Economy Lab

When business talks about inequality, it's time to worry

Special to The Globe and Mail

(Wolfgang Amri/Wolfgang Amri/iStockphoto)

Armine Yalnizyan is a senior economist with the Canadian Centre for Policy Alternatives





The world is marking the third anniversary of the biggest global economic crisis since the 1930s by staring down the imminent possibility of a second global downturn. Virtually none of the conditions that triggered the first one have been addressed.

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As nations steel themselves to provide more taxpayer-funded cash to stave off a new round of defaults while cutting supports for taxpayers, policy makers are pointing to rising income inequality as cause for concern in a climate of growing instability.



Notably, it’s not the usual voices of the left sounding the alarms, but pro-market heavyweights like the Conference Board of Canada and the International Monetary Fund.

That such groups are worried should be a signal to Canada’s private sector leaders: pay attention to the compensation gap between your lowest paid worker and that of the CEO, because those differences may tell us a lot about the mess we’re in. After all, businesses rely on the rising purchasing power of the many, not the few, to deliver growth and profits.



But income inequality has grown more rapidly in Canada than in the U.S. lately, according to the Conference Board report. Among 32 OECD nations, Canada has gone from better-than-average to worse-than-average levels of inequality since the mid 1990s, slumping from 14th to 22nd place, despite a decade of robust economic growth and record levels of job creation. Meanwhile, 15 OECD nations -- including peers like Norway and the U.K. -- were reducing income inequality.



Its earlier report noted: “[H]gh inequality can diminish economic growth if it means that the country is not fully using the skills and capabilities of all its citizens or if it undermines social cohesion, leading to increased social tensions. Second, high inequality raises a moral question about fairness and social justice.”



The links between rising inequality, halting economic growth and increasing volatility are getting harder to ignore.



The IMF devoted the latest edition of its in-house publication to income inequality. In it, economists Andrew Berg and Jonathan Ostry tackled a long-standing debate in the economics biz: the trade-off between equality and efficiency. “Do societies inevitably face an invidious choice between efficient production and equitable wealth and income distribution?” they ask. “In a word, no.” Their findings from data covering the period 1950 to 2006 show greater equality is linked to longer spells of sustained economic growth (a topic they develop more fully here). Conversely, more inequality breeds more volatility.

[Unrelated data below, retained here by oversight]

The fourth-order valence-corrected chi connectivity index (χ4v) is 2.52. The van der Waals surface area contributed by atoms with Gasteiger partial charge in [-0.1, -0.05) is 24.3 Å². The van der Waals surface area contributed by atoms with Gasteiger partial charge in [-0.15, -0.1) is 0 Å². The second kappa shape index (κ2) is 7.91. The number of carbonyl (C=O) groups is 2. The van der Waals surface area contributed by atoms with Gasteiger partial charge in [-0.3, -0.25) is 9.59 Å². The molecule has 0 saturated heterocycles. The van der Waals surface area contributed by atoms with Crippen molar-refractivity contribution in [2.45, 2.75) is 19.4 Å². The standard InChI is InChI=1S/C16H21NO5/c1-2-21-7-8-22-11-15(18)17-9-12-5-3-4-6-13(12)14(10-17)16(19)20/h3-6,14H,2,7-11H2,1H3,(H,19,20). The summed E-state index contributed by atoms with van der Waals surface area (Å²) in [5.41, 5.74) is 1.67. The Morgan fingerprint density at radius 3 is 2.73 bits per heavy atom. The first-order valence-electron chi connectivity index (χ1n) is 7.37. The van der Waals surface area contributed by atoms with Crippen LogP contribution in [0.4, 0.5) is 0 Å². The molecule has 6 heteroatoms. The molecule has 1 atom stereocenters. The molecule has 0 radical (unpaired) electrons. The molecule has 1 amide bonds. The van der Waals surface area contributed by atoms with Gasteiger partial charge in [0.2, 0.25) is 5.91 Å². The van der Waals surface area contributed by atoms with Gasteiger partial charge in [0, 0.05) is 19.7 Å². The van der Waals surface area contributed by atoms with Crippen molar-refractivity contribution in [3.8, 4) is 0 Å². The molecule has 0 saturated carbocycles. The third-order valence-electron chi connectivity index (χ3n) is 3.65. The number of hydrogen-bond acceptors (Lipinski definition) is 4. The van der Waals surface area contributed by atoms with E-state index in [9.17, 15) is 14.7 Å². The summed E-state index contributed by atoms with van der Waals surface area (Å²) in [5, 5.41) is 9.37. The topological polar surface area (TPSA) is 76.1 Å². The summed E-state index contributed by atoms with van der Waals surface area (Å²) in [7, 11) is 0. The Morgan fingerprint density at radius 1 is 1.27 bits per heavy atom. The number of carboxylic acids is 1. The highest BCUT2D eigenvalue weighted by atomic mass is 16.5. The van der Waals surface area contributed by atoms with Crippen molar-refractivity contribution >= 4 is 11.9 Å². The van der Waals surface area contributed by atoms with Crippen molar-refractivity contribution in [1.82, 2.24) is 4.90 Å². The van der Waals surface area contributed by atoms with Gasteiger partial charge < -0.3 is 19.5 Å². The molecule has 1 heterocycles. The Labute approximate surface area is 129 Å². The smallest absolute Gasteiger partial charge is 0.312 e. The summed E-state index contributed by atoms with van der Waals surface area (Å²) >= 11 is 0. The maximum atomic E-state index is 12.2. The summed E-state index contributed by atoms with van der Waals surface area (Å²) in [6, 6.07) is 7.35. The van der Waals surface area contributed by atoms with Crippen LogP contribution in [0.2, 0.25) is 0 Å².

The main trends that fuelled the first crisis continue uninterrupted in Canada: eroding purchasing power of the majority; rising household debt; and growing concentration of incomes in the hands of those who already have the most, who grease the wheels of the machines that place big bets -- and produce wild swings -- in the stock market.



In Canada, the post-crisis period has seen average earnings drop while CEO paycheques enjoyed double digit gains. Household debt keeps hitting record highs. Tax breaks introduced since the recession, like the Tax Free Savings Accounts or accelerated corporate income tax cuts, simply widen the gap, funnelling the most cash back to those with the most cash. Fear of losing it all has produced market mayhem in recent months.



Not enough purchasing power. More debt. Greater volatility. The problems themselves provide the clues about how to fix things.



Sustained recovery depends on the creation of well-paying, permanent, private-sector middle-class jobs picking up at a faster pace.



Instead, we counter the pinch of shrinking paycheques with a public policy thrust set on cutting public sector jobs and throttling access to services that can actually increase purchasing power, like public transit, post-secondary training and education, or child care. It is hard to come up with more counter-productive policy.



It is in business’ interests to reduce inequality, but short-term gains eclipse the long-term view for too many. Governments have less excuse. Their job is not to save the rich and lose the economy. It is to think forward, to implement public policy that benefits the majority, sustainably, and reverses this relentless trend towards growing inequality.



At the very least, governments shouldn’t make things worse.



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